The video, created by U.S. government agents at the prison in Cuba and originally marked as secret, provides insight into the effects of prolonged interrogation and detention on the Guantanamo prisoner.

A Canadian Security Intelligence Services agent in the video grills Khadr about events leading up to his capture as an enemy combatant when he was 15. Khadr, a Canadian citizen, is accused of throwing a grenade that killed a U.S. soldier during a 2002 firefight in Afghanistan. He was arrested after he was found in the rubble of a bombed-out compound – badly wounded and near death.

At one point in the interrogation, Khadr pulls off his orange prisoner shirt and shows the wounds he sustained in the firefight. He complains he cannot move his arms and says he had not received proper medical attention, despite requests.

“They look like they’re healing well to me,” the agent says of the injuries.

“No, I’m not. You’re not here (at Guantanamo),” says Khadr, the son of an alleged al-Qaida financier.

The agent later accuses Khadr of using his injuries and emotional state to avoid the interrogation.

“No, you don’t care about me,” Khadr says.

Khadr also tells his interrogator that he was tortured while at the U.S. military detention center at the Bagram air base in Afghanistan, where he was first detained after his arrest in 2002.

Later on in the tape, a distraught Khadr is seen rocking, his face in his hands.

On the final day, the agent tells Khadr that he was “very disappointed” in how Khadr had behaved, and tries to impress upon him that he should cooperate.

Khadr says he wants to go back to Canada.

“There’s not anything I can do about that,” the agent says.

A Pentagon spokesman, Navy Cmdr. J.D. Gordon, denied that Khadr was mistreated while in U.S. custody. “Our policy is to treat detainees humanely and Khadr has been treated humanely,” Gordon said.

The video is believed to be the first footage shown of the Canadian Security Intelligence Service in action during its 24-year history, offering an unprecedented glimpse into its interrogation strategies. The video was made by U.S. authorities and turned over to Khadr’s defense team, Gordon said. The tapes are U.S. property.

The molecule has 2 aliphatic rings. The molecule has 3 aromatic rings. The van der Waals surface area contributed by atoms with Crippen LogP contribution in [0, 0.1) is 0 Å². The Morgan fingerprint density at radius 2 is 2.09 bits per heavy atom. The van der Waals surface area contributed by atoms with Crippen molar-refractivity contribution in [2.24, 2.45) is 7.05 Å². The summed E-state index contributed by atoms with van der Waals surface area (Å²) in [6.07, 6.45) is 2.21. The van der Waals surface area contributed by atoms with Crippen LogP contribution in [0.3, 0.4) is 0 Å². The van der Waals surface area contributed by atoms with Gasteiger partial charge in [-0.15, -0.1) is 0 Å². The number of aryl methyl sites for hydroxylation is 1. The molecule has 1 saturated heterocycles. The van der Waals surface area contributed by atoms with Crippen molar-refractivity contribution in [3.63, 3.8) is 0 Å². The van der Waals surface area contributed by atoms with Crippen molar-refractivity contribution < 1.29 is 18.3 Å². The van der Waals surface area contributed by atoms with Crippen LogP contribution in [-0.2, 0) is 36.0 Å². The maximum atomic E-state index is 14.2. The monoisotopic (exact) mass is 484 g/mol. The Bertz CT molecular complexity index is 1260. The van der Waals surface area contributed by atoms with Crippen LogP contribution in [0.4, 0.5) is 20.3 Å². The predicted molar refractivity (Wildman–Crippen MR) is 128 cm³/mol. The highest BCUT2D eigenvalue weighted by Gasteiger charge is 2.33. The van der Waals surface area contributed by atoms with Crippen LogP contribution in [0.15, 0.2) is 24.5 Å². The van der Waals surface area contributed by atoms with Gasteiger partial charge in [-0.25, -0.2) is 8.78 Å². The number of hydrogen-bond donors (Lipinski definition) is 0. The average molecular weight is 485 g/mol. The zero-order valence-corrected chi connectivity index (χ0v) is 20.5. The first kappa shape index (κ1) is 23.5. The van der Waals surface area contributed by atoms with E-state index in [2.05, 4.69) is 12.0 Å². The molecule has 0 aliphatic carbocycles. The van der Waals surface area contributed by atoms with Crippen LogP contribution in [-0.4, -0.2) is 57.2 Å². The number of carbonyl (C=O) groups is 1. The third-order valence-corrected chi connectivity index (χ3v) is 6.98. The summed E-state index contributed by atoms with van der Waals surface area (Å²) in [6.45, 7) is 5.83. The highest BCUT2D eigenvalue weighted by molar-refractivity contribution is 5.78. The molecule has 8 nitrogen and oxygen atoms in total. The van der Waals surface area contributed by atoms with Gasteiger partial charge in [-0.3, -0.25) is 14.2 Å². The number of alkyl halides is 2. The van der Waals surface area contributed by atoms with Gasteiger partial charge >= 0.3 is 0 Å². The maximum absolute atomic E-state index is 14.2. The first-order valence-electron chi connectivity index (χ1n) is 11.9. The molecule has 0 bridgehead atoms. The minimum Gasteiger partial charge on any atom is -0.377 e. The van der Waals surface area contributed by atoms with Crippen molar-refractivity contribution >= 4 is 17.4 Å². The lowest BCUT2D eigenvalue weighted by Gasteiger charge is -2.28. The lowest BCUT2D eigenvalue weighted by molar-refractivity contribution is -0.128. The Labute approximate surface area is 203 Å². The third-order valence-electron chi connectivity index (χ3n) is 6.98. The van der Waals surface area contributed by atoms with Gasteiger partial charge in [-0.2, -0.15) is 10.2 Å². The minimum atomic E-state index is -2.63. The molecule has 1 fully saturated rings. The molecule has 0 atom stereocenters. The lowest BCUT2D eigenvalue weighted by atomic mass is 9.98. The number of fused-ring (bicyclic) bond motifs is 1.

The Supreme Court of Canada in May ordered the Canadian government to hand over key evidence against Khadr to his legal team to allow a full defense of the charges against him, which include accusations by the U.S. that he spied for and provided material support to terrorists.

In June, a Canadian Federal Court judge ordered the Canadian government to release the video to the defense team after the court ruled the U.S. military’s treatment of Khadr broke human rights laws, including the Geneva Conventions.

The video was released by Alberta-based lawyers Nathan Whitling and Dennis Edney a week after intelligence reports made public last week showed Khadr was abused in detention at the U.S. naval base-turned-prison on the tip of Cuba.

A Department of Foreign Affairs report said Canadian official Jim Gould visited Khadr in 2004 and was told by the American military that the detainee was moved every three hours to different cells. That technique, dubbed, “frequent flyer,” was one of at least two sleep deprivation programs the U.S. military used against Guantanamo prisoners. Detainees were moved from cell to cell throughout the night to keep them awake and weaken their resistance to interrogation. The report also says Khadr was placed in isolation for up to three weeks and then interviewed again.

Whitling and Edney released the video with hopes that public reaction to the footage will prompt Canadian Prime Minister Stephen Harper to lobby for his repatriation. Thus far Harper has maintained he will not seek Khadr’s return to Canada.

“We hope that the Canadian government will finally come to recognize that the so-called legal process that has been put in place to deal with Omar Khadr’s situation is grossly unfair and abusive,” Whitling said. “It’s not appropriate to simply allow this process to run its course.”

Khadr’s sister, Zaynab Khadr, who lives in Toronto, said she was pessimistic his situation would improve soon.

She noted that another brother, Abdullah Khadr, now in prison on terror charges in Canada awaiting extradition to the United States, was interrogated by Canadian agents despite having been abused in detention in Pakistan.

“He was tortured for their benefit and he still continues to be in jail and it hasn’t changed much, so I can’t expect it to be any different in Guantanamo,” Zaynab Khadr said.

Story by Charmaine Noronha

Video provided by Al Jazeera

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Copyright 2008 The Associated Press. All rights reserved.This material may not be published, broadcast, rewritten, or redistributed.